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Bipolar Medications and Alcohol Interactions

Written by L. Anderson, PharmD on Nov 7, 2017

Bipolar Disorder Medications and Alcohol

Bipolar disorder is a mental health disorder that involves extreme mood swings from emotional highs and excitement (called mania or hypomania) to emotional lows and hopelessness (such as depression). Bipolar disorder is also called manic-depression or bipolar affective disorder. The "mood swings" between mania and depression can be very sudden, and patients are at high risk for suicide. In bipolar disorder, patients are also at a higher risk for alcoholism, so drug interactions can be significant.

A variety of different medications can be used to treat bipolar disorder; these are best used along with psychological counseling (psychotherapy). Which medications are selected are based upon specific symptoms and previous treatments. Drug treatment may be selected from these classes:

  • Mood stabilizers or anti-seizure medications such as lithium (Lithobid), valproic acid (Depakene), divalproex sodium (Depakote), carbamazepine (Tegretol, Equetro) and lamotrigine (Lamictal).
  • Atypical antipsychotics such as olanzapine (Zyprexa), risperidone (Risperdal), quetiapine (Seroquel XR), aripiprazole (Abilify), ziprasidone (Geodon), lurasidone (Latuda) or asenapine (Saphris) may help. These may be used alone or with a mood stabilizer.
  • Antidepressants are usually prescribed along with a mood stabilizer or antipsychotic. The medication Symbyax combines the SSRI antidepressant fluoxetine and the antipsychotic olanzapine into one capsule.
  • Anti-anxiety medications such as benzodiazepines may be used, typically in the short-term only, to help with anxiety, agitation and improve sleep.

Alcohol drug interactions with bipolar disorder medications often result in an additive drowsy effect, which can be dangerous when driving or operating machinery. Alcohol and bipolar medication like certain anti-anxiety medications can result in depressed breathing and should never be mixed.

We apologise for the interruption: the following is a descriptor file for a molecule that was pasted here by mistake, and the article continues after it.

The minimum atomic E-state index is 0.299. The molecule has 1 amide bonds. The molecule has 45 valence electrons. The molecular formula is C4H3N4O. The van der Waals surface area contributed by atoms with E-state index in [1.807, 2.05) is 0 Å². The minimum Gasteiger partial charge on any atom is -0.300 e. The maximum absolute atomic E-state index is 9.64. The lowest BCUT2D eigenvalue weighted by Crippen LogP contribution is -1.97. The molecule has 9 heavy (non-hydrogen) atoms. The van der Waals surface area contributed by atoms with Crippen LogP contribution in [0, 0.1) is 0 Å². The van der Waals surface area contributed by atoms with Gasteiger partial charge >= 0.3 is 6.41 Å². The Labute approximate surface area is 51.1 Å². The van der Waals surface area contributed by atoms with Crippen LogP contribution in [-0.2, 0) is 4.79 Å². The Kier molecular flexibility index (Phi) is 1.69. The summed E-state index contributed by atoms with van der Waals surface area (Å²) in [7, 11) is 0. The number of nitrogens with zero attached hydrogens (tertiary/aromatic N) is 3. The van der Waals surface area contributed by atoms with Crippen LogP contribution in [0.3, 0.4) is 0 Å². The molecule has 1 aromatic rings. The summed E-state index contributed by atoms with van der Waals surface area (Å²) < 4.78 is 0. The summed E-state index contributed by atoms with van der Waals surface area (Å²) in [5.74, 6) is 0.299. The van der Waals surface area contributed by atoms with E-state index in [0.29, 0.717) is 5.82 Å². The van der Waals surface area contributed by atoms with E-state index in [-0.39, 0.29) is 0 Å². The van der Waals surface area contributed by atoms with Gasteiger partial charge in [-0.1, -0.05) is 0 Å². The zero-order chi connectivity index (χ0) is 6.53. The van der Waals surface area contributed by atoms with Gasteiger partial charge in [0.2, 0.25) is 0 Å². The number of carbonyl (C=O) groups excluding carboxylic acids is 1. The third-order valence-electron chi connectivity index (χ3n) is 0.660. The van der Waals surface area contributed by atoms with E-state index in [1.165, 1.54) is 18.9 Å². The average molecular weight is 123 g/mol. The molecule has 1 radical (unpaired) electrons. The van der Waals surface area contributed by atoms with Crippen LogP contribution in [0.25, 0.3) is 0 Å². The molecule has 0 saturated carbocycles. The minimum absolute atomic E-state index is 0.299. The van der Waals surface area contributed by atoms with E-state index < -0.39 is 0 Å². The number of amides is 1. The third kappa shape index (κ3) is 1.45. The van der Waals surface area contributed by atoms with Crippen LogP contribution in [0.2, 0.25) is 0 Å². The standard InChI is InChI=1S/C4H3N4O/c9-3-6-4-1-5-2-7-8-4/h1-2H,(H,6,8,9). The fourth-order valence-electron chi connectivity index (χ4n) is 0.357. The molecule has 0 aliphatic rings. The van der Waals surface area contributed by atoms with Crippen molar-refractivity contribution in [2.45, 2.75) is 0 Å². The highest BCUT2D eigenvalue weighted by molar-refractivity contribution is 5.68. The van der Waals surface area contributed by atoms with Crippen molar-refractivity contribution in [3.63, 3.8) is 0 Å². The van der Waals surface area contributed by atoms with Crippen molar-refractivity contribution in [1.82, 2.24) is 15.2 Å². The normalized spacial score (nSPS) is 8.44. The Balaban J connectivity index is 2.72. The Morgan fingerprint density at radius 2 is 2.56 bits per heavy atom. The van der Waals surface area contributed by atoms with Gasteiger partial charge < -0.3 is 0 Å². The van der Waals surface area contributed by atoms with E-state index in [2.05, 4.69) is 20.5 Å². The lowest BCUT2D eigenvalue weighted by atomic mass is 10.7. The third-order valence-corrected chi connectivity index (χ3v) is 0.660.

Because medications for bipolar disorder work in the central nervous system and affect chemicals in the brain, the addition of alcohol can worsen side effects like drowsiness, dizziness, memory impairment, confusion, poor judgement, and may also increase the risk for falls and injury. In general, it is best to avoid combined use of bipolar medication and alcohol. If you drink alcohol frequently, discuss this with your doctor. Be sure to review each medication for you are prescribed for alcohol interactions and discuss any concerns with your doctor and pharmacist.

Common Bipolar Disorder Medications*

Generic Name Common Brand Names
aripiprazole Abilify
asenapine Saphiris
cariprazine Vraylar
carbamazepine Tegretol, Equetro
clonazepam Klonopin
divalproex sodium Depakote
fluoxetine/olanzapine Symbyax
lamotrigine Lamictal
lithium Lithobid
lorazepam Ativan
lurasidone Latuda
olanzapine Zyprexa, Zyprexa Zydis, Zyprexa Relprevv
quetiapine Seroquel, Seroquel XR
risperidone Risperdal
ziprasidone Geodon

*Note: This is not a complete list; always check with your pharmacist for possible drug-alcohol interactions.

Types of Drug Interactions With Alcohol

Further information

Always consult your healthcare provider to ensure the information displayed on this page applies to your personal circumstances.